An MGH psychiatry researcher has found that gambling activates the brain in a way very similar to drug abuse, a discovery that has implications for how compulsive gamblers are treated.
Tensions are rising at the Massachusetts State House over Governor Deval Patrick’s plan to license three resort casinos. Opponents of the measure question whether the promises of increased revenue and jobs are worth the social costs associated with a potential rise in pathological gambling. A House committee is expected to vote on the measure later today before sending it to the full House.
It is estimated that 4 percent to 6 percent of those who gamble repeatedly will become pathological gamblers, according to the Massachusetts Council on Compulsive Gambling. (For comparison, 6 percent of those who drink develop alcoholism.) But until recently, there has been little research on the biological causes of compulsive gambling.
“It’s critical to understand the biological variables [of pathological gambling] so that policy makers can start to figure out what environmental controls—the only variables we have direct control over—would be appropriate,” says psychiatry researcher Hans Breiter of Massachusetts General Hospital.
Research on the biology of pathological gambling is so new that the American Psychological Association does not currently classify compulsive gambling as a biological addiction like alcohol or drug abuse, but instead considers it an “impulse control disorder.”
But brain-imaging studies from Breiter’s lab have recently shown that pathological gambling taps into the same neural circuits as cocaine addiction. If more studies from Breiter’s lab and others confirm that gambling can be biologically addictive like substance abuse, clinicians’ level of awareness will be greatly increased, allowing patients to take fuller advantage of existing infrastructure and services for substance-abuse treatment, says Breiter.
Functional magnetic resonance imaging of the brains of healthy subjects anticipating winning a game of roulette (top) and drug addicts anticipating receiving a small dose of cocaine (bottom) reveal similar activity in the nucleus accumbens, a key reward structure in the brain that has been implicated in addiction. (Credit: Hans Breiter, MGH)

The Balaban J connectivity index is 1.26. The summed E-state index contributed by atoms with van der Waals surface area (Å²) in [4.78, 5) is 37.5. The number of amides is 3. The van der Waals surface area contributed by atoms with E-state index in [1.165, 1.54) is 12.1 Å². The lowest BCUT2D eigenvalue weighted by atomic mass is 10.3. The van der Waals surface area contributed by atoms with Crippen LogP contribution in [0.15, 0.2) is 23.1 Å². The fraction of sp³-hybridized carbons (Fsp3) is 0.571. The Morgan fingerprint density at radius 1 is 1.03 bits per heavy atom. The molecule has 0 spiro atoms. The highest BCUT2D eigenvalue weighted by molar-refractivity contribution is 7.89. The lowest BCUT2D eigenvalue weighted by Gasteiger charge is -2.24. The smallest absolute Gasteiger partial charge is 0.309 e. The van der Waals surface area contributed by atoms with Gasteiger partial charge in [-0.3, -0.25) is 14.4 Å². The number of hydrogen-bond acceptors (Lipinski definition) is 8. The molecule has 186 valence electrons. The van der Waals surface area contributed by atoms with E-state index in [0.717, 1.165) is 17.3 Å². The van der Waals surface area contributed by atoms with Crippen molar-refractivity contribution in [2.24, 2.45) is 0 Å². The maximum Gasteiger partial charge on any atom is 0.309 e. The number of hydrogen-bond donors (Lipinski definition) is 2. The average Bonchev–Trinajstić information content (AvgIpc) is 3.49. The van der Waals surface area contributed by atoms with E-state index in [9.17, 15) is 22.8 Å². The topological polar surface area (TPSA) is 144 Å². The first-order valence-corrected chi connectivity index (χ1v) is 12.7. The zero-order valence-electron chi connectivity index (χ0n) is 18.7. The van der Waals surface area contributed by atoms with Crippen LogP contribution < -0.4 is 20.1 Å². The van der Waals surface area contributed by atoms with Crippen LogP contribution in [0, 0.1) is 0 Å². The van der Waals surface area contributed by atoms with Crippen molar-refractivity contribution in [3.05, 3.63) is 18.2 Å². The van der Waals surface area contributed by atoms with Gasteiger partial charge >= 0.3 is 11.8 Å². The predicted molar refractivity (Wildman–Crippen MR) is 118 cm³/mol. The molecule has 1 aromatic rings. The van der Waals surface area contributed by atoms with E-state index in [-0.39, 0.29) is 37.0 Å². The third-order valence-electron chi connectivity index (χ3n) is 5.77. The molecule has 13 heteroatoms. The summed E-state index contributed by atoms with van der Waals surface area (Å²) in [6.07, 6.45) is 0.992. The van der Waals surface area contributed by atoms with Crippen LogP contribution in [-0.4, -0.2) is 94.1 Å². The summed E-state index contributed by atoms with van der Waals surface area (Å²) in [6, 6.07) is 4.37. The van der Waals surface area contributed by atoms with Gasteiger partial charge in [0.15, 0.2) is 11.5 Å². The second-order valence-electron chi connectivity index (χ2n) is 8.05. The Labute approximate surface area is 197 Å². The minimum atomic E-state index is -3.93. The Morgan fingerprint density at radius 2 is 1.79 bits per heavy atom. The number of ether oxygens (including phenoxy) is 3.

Chasing the “rush”
Early in his career, Breiter began mapping the brain circuitry of motivation and reward in humans, which is hijacked by addiction. These circuits evolved to reward behaviors critical to survival, such as eating and sex, with feelings of euphoria and arousal. Addicts continually pursue this arousal feeling, or “rush,” which is triggered by the release of the neurotransmitter dopamine. All addictive drugs so far studied act by either directly or indirectly increasing levels of dopamine in a critical center of the brain’s reward pathway, the nucleus accumbens.
Breiter and his colleagues have found that gambling appears to act similarly on the brain. Using functional magnetic resonance imaging, Breiter scanned the brains of healthy people who were anticipating winning a game of chance, which resembled roulette. He found elevated activity in the nucleus accumbens similar to what he had seen in a previous study in which he had scanned the brains of addicts anticipating moderate doses of cocaine. He even mixed up the gambling and the cocaine study scans and, without knowing which study each scan came from, found they were so similar that he could not tell the difference.
Breiter’s brain-imaging work is “superb,” says Antoine Bechara, a professor of psychology at the University of Southern California who studies the neural basis of decision making in health and addiction. “It confirms at the neural level that money, at the end, activates the same neural processes that are engaged in reward in general, be it drugs or natural rewards.”
Bechara adds that money may represent a special kind of reward in our culture, capable of eliciting strong automatic visceral reactions, because it can buy “the best of natural rewards.”
With Breiter’s study, and those that have followed from other labs, there’s now plenty of evidence that gambling, like psychoactive substances such as cocaine or alcohol, can be addictive at a biological level, and that pathological gambling should be reclassified as an addiction, says Bob Breen, the director of the Rhode Island Gambling Treatment Program at the Rhode Island Hospital. In fact, Breen says he and other clinical psychologists are already successfully using addiction treatment models with pathological gamblers. Such a reclassification, he adds, may lead to an increase in funding for research and treatment for gambling addicts.
Beyond the brain
Both Breiter and Breen point out that the roots of pathological gambling aren’t all biological; environmental factors play a role as well. For instance, the quality of family life, the proximity to casinos or other gambling facilities, the types of gambling involved (fast-moving, repetitive slot machines tend to be more addictive than slower, more socially interactive table games), and the level of education in the mathematics of gambling odds may also influence if and how compulsive gambling comes about.
Altogether, Breiter says that policy makers should take into account both the biological and environmental factors involved in pathological gambling when making decisions about whether to allow casinos. Otherwise, says Breiter, "they’re playing with fire, because there’s a slippery slope between normal and addictive behavior.”